3D printing, where objects or designs are digitally scanned and reproduced in three dimensions, can be a tricky concept to grasp.

But at BT it’s fast–becoming a reality. The company is using 3D printing to turn innovative ideas from its engineers into items of practical use in the field.

Often compared to baking a sliced loaf backwards, making each slice separately and sticking them together to make the loaf, 3D printing is about to be exploited across BT. This is thanks to a newly established facility at Magna Park.

Imagination the only limit

David MacKenzie, head of supply chain operations at of BT Wholesale & Ventures, says: “3D printing may seem to be fanciful to many. But at BT we have seen how it can transform the manufacturing process from a series of time-consuming and expensive steps - producing a design, creating a prototype, tooling up machinery, and finally producing the item – into just one. This shortens the time it takes to get practical ideas off the drawing board and out into the field.”

He adds: “This new facility will enable us to harness the benefits of 3D printing across BT and has the potential to be applied to all sorts of applications, with the only limit being our imagination. It will help turn employees’ innovative, labour-saving ideas into reality at the press of a button.”

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Behind the scenes

The new facility is the culmination of a lot of work behind the scenes.

Matt Lawson, BT applied innovation director, whose role it is to drive innovation within BT, is a long-term convert of 3D printing. He was well-aware of the technology’s capabilities for the low-cost fast prototyping of tools, parts and so on, and can see how it could be applied within BT.

Along with his team, Matt was responsible for installing a 3D printer at the customer showcase at Adastral Park, BT’s research and development centre in Ipswich, with the goal of promoting the concept to across BT.

Acutely aware of 3D printing’s ability to capture the imagination, he saw how it could be used to encourage inspire BT engineers to come up with designs for new equipment so he pitched a proposal for BT Applied Innovation to run a new ideas scheme for Openreach.

It would ask front line engineers to sketch ideas for new kit to make their everyday lives easier and, to make it more interesting, print off the winning entries for them to be trialled in the field.

Huge potential

The idea was enthusiastically embraced by Openreach. In the course of his job, Andy Whale, Openreach chief engineer, had spoken to many engineers who had expressed widespread enthusiasm for some new, purpose-built, tools that could help them to become even more efficient.

Like Matt, he saw how 3D printing could provide the answer and put his weight behind the new ideas scheme.

The scheme generated a great response. Engineers sent their designs in on scraps of paper. BT Applied Innovation judged the entries, printed off the winners, and worked with them to develop their ideas further so they could be taken forward by Openreach.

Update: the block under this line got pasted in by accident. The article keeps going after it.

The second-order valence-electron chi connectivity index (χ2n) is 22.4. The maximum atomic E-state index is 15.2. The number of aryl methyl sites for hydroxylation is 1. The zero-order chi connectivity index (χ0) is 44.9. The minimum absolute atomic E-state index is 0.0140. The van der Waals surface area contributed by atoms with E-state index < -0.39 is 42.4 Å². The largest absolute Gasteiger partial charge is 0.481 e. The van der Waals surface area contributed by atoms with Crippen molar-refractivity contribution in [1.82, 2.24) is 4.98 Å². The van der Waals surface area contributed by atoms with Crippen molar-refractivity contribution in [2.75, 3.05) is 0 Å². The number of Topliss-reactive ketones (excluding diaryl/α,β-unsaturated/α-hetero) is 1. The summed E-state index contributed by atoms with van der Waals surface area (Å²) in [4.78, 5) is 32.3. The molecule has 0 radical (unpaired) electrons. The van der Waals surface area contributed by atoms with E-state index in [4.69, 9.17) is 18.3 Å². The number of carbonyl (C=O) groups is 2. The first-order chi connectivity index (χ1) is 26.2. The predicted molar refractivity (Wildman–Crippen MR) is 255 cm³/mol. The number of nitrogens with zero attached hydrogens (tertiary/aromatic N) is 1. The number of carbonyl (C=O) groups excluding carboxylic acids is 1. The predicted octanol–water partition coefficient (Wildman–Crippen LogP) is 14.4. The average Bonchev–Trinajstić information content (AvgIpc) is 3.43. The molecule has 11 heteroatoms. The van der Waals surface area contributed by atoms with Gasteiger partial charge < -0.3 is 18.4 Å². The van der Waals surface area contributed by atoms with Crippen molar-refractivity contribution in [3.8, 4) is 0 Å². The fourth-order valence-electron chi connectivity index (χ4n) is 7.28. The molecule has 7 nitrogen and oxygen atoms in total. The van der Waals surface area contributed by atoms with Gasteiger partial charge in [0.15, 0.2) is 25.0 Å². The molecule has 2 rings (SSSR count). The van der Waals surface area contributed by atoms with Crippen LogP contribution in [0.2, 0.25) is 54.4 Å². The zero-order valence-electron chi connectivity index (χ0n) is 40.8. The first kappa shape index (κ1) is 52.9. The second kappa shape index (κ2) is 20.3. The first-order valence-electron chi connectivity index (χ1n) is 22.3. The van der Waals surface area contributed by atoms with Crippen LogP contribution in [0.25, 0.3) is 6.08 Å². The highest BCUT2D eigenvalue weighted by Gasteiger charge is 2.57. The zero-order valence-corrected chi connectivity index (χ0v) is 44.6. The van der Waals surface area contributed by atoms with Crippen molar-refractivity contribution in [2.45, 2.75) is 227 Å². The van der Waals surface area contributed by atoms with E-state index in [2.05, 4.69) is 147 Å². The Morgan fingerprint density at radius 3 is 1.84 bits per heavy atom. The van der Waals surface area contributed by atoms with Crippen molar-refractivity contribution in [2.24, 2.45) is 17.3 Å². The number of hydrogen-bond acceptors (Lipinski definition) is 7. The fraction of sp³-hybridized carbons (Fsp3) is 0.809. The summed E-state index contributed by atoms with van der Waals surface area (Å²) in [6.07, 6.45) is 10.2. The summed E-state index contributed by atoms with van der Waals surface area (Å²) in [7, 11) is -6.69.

The prototypes now being trialled in the field include:

  • A cable threading needle which makes it easier for engineers to add new circuits in a roadside cabinet without introducing new faults by snagging one of the multitude of wires. Shaped like a sabre tooth, it allows the engineer to simply curl round any obstructing wires, reducing faults.
  • A neck worn safety holder which allows engineers to wear a hand-held adaptor around their neck when climbing a pole, leaving their hands free to test the lines and to look down and see the screen thereby improving safety.
  • A vibrating bullet which makes it easier to deliver fibre into homes by creating vibrations as it travels through a duct to clear any debris out of the way of the delicate fibre’s path  

The baton for 3D printing was picked up by David MacKenzie who was instrumental in setting up a 3D capability in Magna Park.

Pivotal role

BT engineer, Alesha Richardson also played a pivotal role in helping to set up the new facility.

She developed a passion for 3D printing a few years ago, and realised it could help her solve a simple problem she was struggling with. During the hurly burly of work her ID card and key token would often get broken because her keys were attached to them. It was after yet another breakage when she had a eureka moment.

Because what she needed, of course, was a separate holder for her ID card and key token that she could wear round her neck and she could make one with a 3D printer.

[Read more: Ever wondered what a 3D printed house looks like?]

Alesha knew traditional manufacturing techniques would probably make it too expensive and time-consuming to produce and that 3D printing would provide a short-cut.

But she had one small problem. She didn’t have a 3D printer and couldn’t afford to buy one.

Resourcefully, Alesha built her own one at home, learning about the technology as she went along, and used it to print a new, more practical holder.

So when it came to finding someone to help run BT Wholesale & Venture’s new unit on a day-to-day basis, Alesha with her specialist expertise was the natural choice, and can pass on her extensive knowledge and skills to visitors.

New-found enthusiasm

This new facility, which is available to users across BT, will shortly be opened by Andy Whale and is expected to generate a similar enthusiasm across the company for 3D printing.

Says Alesha: “The opening of the 3D printing facility is a very proud moment for me. There is tremendous potential for the technology to be used within BT. The opening of a new 3D Resource Centre at Magna Park is the first step in this journey.”

“Now when someone comes up with a bright idea we’ll say give us your drawings and we’ll print it for you,” adds Alesha. “These are really exciting times." 

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